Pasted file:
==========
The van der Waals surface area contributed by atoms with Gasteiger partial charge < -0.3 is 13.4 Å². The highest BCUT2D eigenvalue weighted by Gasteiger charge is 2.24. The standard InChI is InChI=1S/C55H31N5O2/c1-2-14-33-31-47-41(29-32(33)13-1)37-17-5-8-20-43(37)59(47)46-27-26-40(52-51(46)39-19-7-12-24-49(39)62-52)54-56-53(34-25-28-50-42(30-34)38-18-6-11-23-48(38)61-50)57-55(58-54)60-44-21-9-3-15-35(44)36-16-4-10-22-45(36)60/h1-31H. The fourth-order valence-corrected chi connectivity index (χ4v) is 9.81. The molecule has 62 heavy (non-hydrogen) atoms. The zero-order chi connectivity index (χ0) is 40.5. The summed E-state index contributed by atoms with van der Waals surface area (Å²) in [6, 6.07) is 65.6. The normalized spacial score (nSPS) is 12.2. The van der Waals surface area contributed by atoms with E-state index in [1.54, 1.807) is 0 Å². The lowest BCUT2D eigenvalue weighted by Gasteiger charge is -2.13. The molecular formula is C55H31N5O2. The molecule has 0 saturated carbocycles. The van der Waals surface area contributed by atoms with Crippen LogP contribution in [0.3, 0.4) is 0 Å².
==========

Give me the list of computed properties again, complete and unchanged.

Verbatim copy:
The van der Waals surface area contributed by atoms with Gasteiger partial charge < -0.3 is 13.4 Å². The highest BCUT2D eigenvalue weighted by Gasteiger charge is 2.24. The standard InChI is InChI=1S/C55H31N5O2/c1-2-14-33-31-47-41(29-32(33)13-1)37-17-5-8-20-43(37)59(47)46-27-26-40(52-51(46)39-19-7-12-24-49(39)62-52)54-56-53(34-25-28-50-42(30-34)38-18-6-11-23-48(38)61-50)57-55(58-54)60-44-21-9-3-15-35(44)36-16-4-10-22-45(36)60/h1-31H. The fourth-order valence-corrected chi connectivity index (χ4v) is 9.81. The molecule has 62 heavy (non-hydrogen) atoms. The zero-order chi connectivity index (χ0) is 40.5. The summed E-state index contributed by atoms with van der Waals surface area (Å²) in [6, 6.07) is 65.6. The normalized spacial score (nSPS) is 12.2. The van der Waals surface area contributed by atoms with E-state index in [1.54, 1.807) is 0 Å². The lowest BCUT2D eigenvalue weighted by Gasteiger charge is -2.13. The molecular formula is C55H31N5O2. The molecule has 0 saturated carbocycles. The van der Waals surface area contributed by atoms with Crippen LogP contribution in [0.3, 0.4) is 0 Å².